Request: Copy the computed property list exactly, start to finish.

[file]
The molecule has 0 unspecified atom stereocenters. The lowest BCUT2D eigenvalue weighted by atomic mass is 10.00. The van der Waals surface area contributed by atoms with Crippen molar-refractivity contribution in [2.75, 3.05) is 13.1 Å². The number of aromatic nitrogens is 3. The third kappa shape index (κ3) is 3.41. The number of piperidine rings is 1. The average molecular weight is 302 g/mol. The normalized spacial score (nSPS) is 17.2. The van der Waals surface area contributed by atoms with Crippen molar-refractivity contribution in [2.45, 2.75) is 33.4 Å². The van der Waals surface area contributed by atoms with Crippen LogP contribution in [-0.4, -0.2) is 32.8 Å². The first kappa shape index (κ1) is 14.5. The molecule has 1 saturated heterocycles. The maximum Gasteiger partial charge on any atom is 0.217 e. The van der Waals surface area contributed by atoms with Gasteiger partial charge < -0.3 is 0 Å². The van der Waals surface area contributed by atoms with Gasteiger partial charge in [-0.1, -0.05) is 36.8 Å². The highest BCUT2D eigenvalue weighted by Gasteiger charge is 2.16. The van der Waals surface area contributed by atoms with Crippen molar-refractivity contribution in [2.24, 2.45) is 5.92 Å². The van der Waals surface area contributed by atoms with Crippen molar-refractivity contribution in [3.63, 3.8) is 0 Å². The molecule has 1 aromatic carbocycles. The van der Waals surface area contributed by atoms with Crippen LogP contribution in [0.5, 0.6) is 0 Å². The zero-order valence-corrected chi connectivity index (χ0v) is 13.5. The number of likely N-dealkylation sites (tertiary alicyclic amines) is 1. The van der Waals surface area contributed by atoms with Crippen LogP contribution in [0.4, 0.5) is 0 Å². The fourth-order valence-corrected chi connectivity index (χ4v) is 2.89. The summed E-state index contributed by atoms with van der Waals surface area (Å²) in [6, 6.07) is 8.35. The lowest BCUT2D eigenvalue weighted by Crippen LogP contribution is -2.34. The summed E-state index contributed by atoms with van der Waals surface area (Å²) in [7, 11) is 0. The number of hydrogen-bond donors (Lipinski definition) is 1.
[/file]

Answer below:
The molecule has 0 unspecified atom stereocenters. The lowest BCUT2D eigenvalue weighted by atomic mass is 10.00. The van der Waals surface area contributed by atoms with Crippen molar-refractivity contribution in [2.75, 3.05) is 13.1 Å². The number of aromatic nitrogens is 3. The third kappa shape index (κ3) is 3.41. The number of piperidine rings is 1. The average molecular weight is 302 g/mol. The normalized spacial score (nSPS) is 17.2. The van der Waals surface area contributed by atoms with Crippen molar-refractivity contribution in [2.45, 2.75) is 33.4 Å². The van der Waals surface area contributed by atoms with Crippen LogP contribution in [-0.4, -0.2) is 32.8 Å². The first kappa shape index (κ1) is 14.5. The molecule has 1 saturated heterocycles. The maximum Gasteiger partial charge on any atom is 0.217 e. The van der Waals surface area contributed by atoms with Gasteiger partial charge < -0.3 is 0 Å². The van der Waals surface area contributed by atoms with Gasteiger partial charge in [-0.1, -0.05) is 36.8 Å². The highest BCUT2D eigenvalue weighted by Gasteiger charge is 2.16. The van der Waals surface area contributed by atoms with Crippen molar-refractivity contribution in [2.24, 2.45) is 5.92 Å². The van der Waals surface area contributed by atoms with Crippen molar-refractivity contribution in [3.63, 3.8) is 0 Å². The molecule has 1 aromatic carbocycles. The van der Waals surface area contributed by atoms with Crippen LogP contribution in [0.5, 0.6) is 0 Å². The zero-order valence-corrected chi connectivity index (χ0v) is 13.5. The number of likely N-dealkylation sites (tertiary alicyclic amines) is 1. The van der Waals surface area contributed by atoms with Crippen LogP contribution in [0.4, 0.5) is 0 Å². The fourth-order valence-corrected chi connectivity index (χ4v) is 2.89. The summed E-state index contributed by atoms with van der Waals surface area (Å²) in [6, 6.07) is 8.35. The lowest BCUT2D eigenvalue weighted by Crippen LogP contribution is -2.34. The summed E-state index contributed by atoms with van der Waals surface area (Å²) in [7, 11) is 0. The number of hydrogen-bond donors (Lipinski definition) is 1.